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Fragrance Gains in 2006
By: Briony Davies
Posted: May 10, 2007
page 3 of 4Looking forward, Euromonitor International predicts that the Chinese market will be a key source of growth in the region, driven by rising disposable incomes and improved distribution. China was one of the world’s top 10 countries in terms of GDP growth measured at purchasing power parity between 2000 and 2005. This newfound prosperity is putting more money in the hands of consumers who are proving increasingly willing to spend it. In contrast to the West, conspicuous consumption is the done thing, and labels, rather than quality, prevail. In addition, the problem of counterfeiting is being taken more seriously by the Chinese government, due to the lobbying efforts of the leading manufacturers and the EU. Legislative changes will also be influential in the medium- to long-term. Firstly, the tariff on premium fragrances was reduced from 30% to 10% at the beginning of 2005, thereby encouraging new brands to enter the market. In addition, international specialist perfumeries such as Watson’s, Sasa and Sephora have all indicated their commitment to expand further in China. The slashing of the ban on direct sales in 2006 should also assist the growth of fragrances as companies such as Avon, Oriflame and Mary Kay spread the sector into rural areas through more affordable products.
Celebrity Future Not Certain; Artisanal Fragrances Step Up
The cult of celebrity has helped drive sales in fragrances in recent years, with more and more shelf space devoted to pop stars, actors, fashion labels and even authors. Although the risks of celebrity endorsement are apparent—the selling power of a particular icon is only as strong as their image, which can easily be tarnished by bad behavior or a new flavor of the month—the trend currently shows no sign of abating. Kate Moss is the latest star to jump on the bandwagon after signing an agreement with Coty, which also works with Kylie Minogue, Jennifer Lopez, Sarah Jessica Parker, and Victoria and David Beckham. Cozying up with celebrities has also proved successful for Elizabeth Arden, which uses carefully chosen stars to generate appeal among a range of consumer groups. With Britney Spears and Hillary Duff targeting the teens to twenties segment, the company is hoping for a hit among baby boomers with its Danielle Steel fragrance. However, this type of marketing does not appeal to every demographic, and will never become all pervasive as manufacturers look to specifically target every consumer segment.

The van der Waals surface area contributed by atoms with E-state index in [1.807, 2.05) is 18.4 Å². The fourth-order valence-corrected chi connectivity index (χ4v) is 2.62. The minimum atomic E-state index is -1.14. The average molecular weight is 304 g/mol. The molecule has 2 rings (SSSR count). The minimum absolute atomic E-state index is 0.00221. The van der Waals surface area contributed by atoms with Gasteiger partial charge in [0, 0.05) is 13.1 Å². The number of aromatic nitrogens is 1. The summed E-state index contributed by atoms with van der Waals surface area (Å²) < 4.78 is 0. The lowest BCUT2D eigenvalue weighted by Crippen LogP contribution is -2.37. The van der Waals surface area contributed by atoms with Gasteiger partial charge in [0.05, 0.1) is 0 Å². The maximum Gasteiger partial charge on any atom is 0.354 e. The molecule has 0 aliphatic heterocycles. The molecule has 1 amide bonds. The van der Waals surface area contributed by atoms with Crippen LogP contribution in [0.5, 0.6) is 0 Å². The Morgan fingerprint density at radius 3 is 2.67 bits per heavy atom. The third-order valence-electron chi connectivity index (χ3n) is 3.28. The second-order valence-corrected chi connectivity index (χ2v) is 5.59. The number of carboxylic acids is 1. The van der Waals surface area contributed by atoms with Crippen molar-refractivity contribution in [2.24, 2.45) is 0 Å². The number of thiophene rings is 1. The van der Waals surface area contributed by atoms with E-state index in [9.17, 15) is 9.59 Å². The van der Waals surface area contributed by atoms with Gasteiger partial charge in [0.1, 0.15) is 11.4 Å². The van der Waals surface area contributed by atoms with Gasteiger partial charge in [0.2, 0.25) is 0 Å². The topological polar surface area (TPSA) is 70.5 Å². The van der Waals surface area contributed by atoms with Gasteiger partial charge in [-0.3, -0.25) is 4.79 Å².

In France, for example, the rich and famous do not have the same level of notoriety as they do in the U.K. and U.S., and consumers are more sophisticated in their fragrance selection, putting scent above image. As such, celebrity fragrances have not been a major trend in France. The coming year could also see the beginnings of what some industry sources suggest is an inevitable backlash against the celebrity trend. Consumers themselves will drive this change in demand, as their growing sophistication makes them more likely to be persuaded by high-tech ingredients and innovative delivery formats rather than savvy marketing campaigns.
Manufacturers may also start pushing for this shift. Although attaching a famous face to a fragrance provides it with a ready-made image and eliminates the need for full-scale brand building, celebrity brands do not tend to have longevity. In fragrances particularly, extending shelf life has become vital in an increasingly fickle market.
Specialty fragrances are becoming available to a wider audience and are emerging as a fast-growing industry niche. In November, beauty boutique Studio Fred Segal launched a store-within-a-store called Memoire Liquide, offering bespoke scents at accessible prices (between $30 and $75 for a three-pack). Scent Design also sells custom fragrances on a budget ($20–$30 per ounce), as well as offering online advice about blending and layering scents. Even upmarket perfumery Roja Dove—which offers both bespoke services and rare, top quality perfumes—has expanded from its Harrods home to the less exclusive House of Fraser department store in Manchester in the U.K.